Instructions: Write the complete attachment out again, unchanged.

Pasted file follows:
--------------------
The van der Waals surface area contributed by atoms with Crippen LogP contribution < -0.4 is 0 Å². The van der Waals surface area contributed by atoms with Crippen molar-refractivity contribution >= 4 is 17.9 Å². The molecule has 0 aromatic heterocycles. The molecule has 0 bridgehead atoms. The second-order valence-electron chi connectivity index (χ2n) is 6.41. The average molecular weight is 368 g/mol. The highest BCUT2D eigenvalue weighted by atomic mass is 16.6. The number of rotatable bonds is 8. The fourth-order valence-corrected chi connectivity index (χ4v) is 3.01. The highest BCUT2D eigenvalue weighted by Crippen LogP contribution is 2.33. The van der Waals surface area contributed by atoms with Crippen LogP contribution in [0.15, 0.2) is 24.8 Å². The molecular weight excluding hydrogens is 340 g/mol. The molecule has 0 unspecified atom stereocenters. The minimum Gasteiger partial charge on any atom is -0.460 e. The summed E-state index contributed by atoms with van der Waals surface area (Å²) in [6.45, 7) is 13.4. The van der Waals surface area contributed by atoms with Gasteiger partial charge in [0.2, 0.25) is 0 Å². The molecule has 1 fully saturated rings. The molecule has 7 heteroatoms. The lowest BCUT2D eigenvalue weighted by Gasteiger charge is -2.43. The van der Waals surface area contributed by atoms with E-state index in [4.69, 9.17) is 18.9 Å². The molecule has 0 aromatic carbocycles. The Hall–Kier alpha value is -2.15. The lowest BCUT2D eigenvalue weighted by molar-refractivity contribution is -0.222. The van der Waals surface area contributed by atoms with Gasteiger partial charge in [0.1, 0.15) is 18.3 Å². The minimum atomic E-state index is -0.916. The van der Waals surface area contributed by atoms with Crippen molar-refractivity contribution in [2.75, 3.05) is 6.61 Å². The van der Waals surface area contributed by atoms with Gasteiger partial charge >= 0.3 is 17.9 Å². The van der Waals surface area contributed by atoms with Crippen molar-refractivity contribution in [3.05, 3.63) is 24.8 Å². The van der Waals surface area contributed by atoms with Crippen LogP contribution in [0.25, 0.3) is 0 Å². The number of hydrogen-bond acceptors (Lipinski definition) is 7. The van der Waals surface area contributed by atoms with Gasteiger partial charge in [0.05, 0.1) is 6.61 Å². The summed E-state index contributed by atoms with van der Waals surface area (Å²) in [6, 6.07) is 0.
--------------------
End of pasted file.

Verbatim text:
The van der Waals surface area contributed by atoms with Crippen LogP contribution < -0.4 is 0 Å². The van der Waals surface area contributed by atoms with Crippen molar-refractivity contribution >= 4 is 17.9 Å². The molecule has 0 aromatic heterocycles. The molecule has 0 bridgehead atoms. The second-order valence-electron chi connectivity index (χ2n) is 6.41. The average molecular weight is 368 g/mol. The highest BCUT2D eigenvalue weighted by atomic mass is 16.6. The number of rotatable bonds is 8. The fourth-order valence-corrected chi connectivity index (χ4v) is 3.01. The highest BCUT2D eigenvalue weighted by Crippen LogP contribution is 2.33. The van der Waals surface area contributed by atoms with Crippen LogP contribution in [0.15, 0.2) is 24.8 Å². The molecular weight excluding hydrogens is 340 g/mol. The molecule has 0 unspecified atom stereocenters. The minimum Gasteiger partial charge on any atom is -0.460 e. The summed E-state index contributed by atoms with van der Waals surface area (Å²) in [6.45, 7) is 13.4. The van der Waals surface area contributed by atoms with Gasteiger partial charge in [0.2, 0.25) is 0 Å². The molecule has 1 fully saturated rings. The molecule has 7 heteroatoms. The lowest BCUT2D eigenvalue weighted by Gasteiger charge is -2.43. The van der Waals surface area contributed by atoms with E-state index in [4.69, 9.17) is 18.9 Å². The molecule has 0 aromatic carbocycles. The Hall–Kier alpha value is -2.15. The lowest BCUT2D eigenvalue weighted by molar-refractivity contribution is -0.222. The van der Waals surface area contributed by atoms with Gasteiger partial charge in [0.1, 0.15) is 18.3 Å². The minimum atomic E-state index is -0.916. The van der Waals surface area contributed by atoms with Crippen molar-refractivity contribution in [2.75, 3.05) is 6.61 Å². The van der Waals surface area contributed by atoms with Gasteiger partial charge >= 0.3 is 17.9 Å². The van der Waals surface area contributed by atoms with Crippen molar-refractivity contribution in [3.05, 3.63) is 24.8 Å². The van der Waals surface area contributed by atoms with Crippen LogP contribution in [0.25, 0.3) is 0 Å². The number of hydrogen-bond acceptors (Lipinski definition) is 7. The van der Waals surface area contributed by atoms with Gasteiger partial charge in [0.05, 0.1) is 6.61 Å². The summed E-state index contributed by atoms with van der Waals surface area (Å²) in [6, 6.07) is 0.